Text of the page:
Flanagan makes a most comfortable, totally uninhibited subject: Because his work had always included a candid explanation of his private life, the presence of the camera seems a natural extension of his performances. Flanagan's self-effacing, disarming humor–and refusal to explain or apologize for his eccentricities–contribute immeasurably to an insightful, often riveting documentary.

The artist developed several new pieces specifically for Sick. Early in the film, Flanagan presents in mock cooking show style the construction and operation of his sculpture, “The Visible Man,” a bizarrely humorous alteration of the classic children's toy, which now urinates, shits, and ejaculates. Most significant of the new works is “Autopsy,” in which Flanagan lies naked on a gurney, as wife Rose examines the scars, tatoos, and piercing that cover his body. Rose then “reads” on his skin the history of their intense physical relationship, and then demonstrates a whole range of their S/M practices.

In one of the most touching sequences, Flanagan is contacted by the Make-A-Wish Foundation and told of a 17-year old Canadian girl, who's close to dying from CF. A big fan of his work, her wish is to visit Flanagan, and indeed, a few months later, she arrives in L.A. with her mom. Kirby's camera follows her a year later, now 18, as she returns to L.A. alone to have her nipples pierced, with her mentors in attendance.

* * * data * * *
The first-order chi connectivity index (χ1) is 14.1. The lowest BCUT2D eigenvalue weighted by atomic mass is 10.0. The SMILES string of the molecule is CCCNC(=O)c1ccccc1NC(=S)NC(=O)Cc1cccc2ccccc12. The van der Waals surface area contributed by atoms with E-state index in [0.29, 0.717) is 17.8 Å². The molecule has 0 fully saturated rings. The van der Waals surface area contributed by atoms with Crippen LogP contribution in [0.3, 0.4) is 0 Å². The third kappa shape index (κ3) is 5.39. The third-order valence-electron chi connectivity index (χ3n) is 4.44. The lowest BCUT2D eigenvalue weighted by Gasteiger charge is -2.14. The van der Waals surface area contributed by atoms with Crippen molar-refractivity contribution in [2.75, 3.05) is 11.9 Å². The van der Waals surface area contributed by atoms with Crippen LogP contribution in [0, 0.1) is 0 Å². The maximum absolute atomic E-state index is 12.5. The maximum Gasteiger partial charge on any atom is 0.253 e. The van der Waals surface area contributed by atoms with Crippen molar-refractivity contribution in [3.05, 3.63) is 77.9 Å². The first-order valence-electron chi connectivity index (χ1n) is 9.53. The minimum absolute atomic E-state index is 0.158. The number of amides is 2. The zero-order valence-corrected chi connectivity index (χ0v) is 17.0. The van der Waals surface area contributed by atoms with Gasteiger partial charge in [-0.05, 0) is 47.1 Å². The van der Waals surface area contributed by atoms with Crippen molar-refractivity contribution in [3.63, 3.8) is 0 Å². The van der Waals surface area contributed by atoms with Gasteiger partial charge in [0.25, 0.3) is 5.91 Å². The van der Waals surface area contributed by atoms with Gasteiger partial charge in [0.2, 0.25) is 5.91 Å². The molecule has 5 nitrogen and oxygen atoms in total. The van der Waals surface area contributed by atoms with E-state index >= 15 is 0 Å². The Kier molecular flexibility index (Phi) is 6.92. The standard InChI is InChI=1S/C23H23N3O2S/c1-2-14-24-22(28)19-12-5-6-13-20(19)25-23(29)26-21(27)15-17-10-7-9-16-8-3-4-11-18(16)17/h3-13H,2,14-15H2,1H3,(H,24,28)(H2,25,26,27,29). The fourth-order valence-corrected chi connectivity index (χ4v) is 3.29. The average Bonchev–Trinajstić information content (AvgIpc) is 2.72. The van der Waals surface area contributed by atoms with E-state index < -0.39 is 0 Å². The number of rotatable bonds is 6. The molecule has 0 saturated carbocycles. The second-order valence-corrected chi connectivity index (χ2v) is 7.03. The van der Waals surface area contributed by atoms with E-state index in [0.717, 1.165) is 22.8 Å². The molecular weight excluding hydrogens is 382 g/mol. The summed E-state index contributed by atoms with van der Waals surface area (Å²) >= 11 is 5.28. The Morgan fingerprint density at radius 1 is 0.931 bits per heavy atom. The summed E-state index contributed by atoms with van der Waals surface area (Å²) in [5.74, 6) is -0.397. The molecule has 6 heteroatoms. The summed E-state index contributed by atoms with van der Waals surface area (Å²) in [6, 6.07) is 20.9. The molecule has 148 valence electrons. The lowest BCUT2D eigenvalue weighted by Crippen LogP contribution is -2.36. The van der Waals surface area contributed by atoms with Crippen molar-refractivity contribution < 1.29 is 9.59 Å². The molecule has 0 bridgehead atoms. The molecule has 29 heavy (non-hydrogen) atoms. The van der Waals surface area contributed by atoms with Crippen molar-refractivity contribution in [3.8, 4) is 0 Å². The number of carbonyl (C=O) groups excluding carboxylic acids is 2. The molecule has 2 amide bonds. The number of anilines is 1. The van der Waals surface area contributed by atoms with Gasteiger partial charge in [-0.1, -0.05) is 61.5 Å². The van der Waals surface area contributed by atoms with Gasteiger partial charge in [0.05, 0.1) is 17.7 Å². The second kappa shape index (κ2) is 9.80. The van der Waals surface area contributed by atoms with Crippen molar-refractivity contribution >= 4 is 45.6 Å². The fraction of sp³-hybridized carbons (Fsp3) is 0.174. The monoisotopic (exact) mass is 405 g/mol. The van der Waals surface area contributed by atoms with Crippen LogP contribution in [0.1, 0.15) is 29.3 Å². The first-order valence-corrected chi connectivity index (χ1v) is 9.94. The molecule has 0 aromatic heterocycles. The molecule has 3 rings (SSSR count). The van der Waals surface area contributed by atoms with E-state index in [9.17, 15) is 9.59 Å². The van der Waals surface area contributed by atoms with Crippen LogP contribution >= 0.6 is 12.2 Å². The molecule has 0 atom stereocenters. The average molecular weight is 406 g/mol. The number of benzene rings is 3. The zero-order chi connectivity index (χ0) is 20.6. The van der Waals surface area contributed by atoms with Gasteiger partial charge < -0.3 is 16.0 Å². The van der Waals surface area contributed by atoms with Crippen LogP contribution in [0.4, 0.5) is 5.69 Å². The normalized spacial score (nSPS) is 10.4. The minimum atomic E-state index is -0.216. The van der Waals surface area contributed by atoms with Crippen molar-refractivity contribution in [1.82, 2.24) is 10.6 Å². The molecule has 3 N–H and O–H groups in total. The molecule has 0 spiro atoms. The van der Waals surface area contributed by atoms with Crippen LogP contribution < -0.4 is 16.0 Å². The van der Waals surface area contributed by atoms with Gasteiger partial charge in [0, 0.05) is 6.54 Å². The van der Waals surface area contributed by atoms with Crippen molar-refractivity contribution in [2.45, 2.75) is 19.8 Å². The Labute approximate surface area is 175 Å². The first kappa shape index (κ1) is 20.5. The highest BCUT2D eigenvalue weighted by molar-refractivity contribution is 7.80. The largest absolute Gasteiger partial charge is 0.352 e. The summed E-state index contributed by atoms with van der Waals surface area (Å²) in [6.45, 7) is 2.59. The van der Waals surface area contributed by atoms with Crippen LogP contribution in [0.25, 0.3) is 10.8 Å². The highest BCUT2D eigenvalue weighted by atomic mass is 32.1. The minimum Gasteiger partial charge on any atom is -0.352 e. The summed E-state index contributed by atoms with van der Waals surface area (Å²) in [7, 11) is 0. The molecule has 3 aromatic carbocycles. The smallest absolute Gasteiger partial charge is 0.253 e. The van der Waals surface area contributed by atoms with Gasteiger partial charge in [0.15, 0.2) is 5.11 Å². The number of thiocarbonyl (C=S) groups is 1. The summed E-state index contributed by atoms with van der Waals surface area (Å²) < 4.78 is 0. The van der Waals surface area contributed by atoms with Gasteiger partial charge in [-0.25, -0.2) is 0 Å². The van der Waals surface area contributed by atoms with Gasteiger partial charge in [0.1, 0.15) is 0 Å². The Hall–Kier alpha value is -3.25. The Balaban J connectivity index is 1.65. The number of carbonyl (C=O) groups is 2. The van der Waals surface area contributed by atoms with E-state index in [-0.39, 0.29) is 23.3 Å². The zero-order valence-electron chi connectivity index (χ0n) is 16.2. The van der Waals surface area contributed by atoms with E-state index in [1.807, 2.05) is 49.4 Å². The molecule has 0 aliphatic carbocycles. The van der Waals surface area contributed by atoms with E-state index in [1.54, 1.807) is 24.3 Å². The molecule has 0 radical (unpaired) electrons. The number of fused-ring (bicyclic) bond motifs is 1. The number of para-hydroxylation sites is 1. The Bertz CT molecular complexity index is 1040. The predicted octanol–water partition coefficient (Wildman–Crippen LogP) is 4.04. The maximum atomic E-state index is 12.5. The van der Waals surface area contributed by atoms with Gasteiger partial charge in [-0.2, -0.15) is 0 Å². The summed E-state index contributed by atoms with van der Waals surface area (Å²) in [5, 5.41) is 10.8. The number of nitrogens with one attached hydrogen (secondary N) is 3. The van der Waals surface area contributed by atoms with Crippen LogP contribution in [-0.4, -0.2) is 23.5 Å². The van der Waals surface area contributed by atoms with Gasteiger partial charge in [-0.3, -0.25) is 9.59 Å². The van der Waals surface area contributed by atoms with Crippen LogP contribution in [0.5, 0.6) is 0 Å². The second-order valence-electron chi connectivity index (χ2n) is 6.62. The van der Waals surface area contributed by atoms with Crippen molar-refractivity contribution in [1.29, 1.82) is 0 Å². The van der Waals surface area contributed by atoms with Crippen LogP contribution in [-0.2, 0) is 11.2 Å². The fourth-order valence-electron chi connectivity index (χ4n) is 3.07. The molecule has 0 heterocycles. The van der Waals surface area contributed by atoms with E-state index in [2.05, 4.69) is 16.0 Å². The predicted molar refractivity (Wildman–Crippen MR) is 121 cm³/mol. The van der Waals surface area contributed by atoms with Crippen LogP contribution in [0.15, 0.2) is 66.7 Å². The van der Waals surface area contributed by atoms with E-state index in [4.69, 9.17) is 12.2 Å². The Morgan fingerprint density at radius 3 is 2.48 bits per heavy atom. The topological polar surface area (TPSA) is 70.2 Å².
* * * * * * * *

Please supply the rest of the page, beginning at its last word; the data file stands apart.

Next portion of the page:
In the toughest scene to watch, one that will make many viewers cover their eyes, Flanagan nails his penis to a board, and then releases the nail to show streams of blood spurting out of his organ. As if to warn the audience of what's coming ahead, Flanagan talks about his outrageous act, which gives the audience time to “prepare” for this never-before-seen performance on camera, shot in mega close-up.

Sick gets increasingly more somber and devastating as it goes along. There are some painfully intimate discussions which reveal Rose's unwillingness to accept that Flanagan was dying and was no longer capable of submitting to her. Offended, she demands to regain the unconditional control he had given her when they first met. Rose also shoots several important scenes leading to Flanagan's death, though unlike the equally devastating AIDS docu, Silverlake Life, Flanagan's death is not recorded on camera. Nonetheless, there is a stunning sequence of still photos of Flanagan, just minutes after his death, as he lies naked on a bed.

What's missing from the docu to make it a genuinely great work is a broader context of the Flanagans' long-lasting marriage. For instance, there is no way to know the frequency of the S/M practices and how they were related to–or integrated into–other aspects of their lives. Rose intimates that they also had normal sexual intercourse, but no info is disclosed as to how satisfying this practice was to both of them. But these are minor complaints, dwarfed against the magnitude of scope and challenging candidness of a documentary that is truly one of a kind.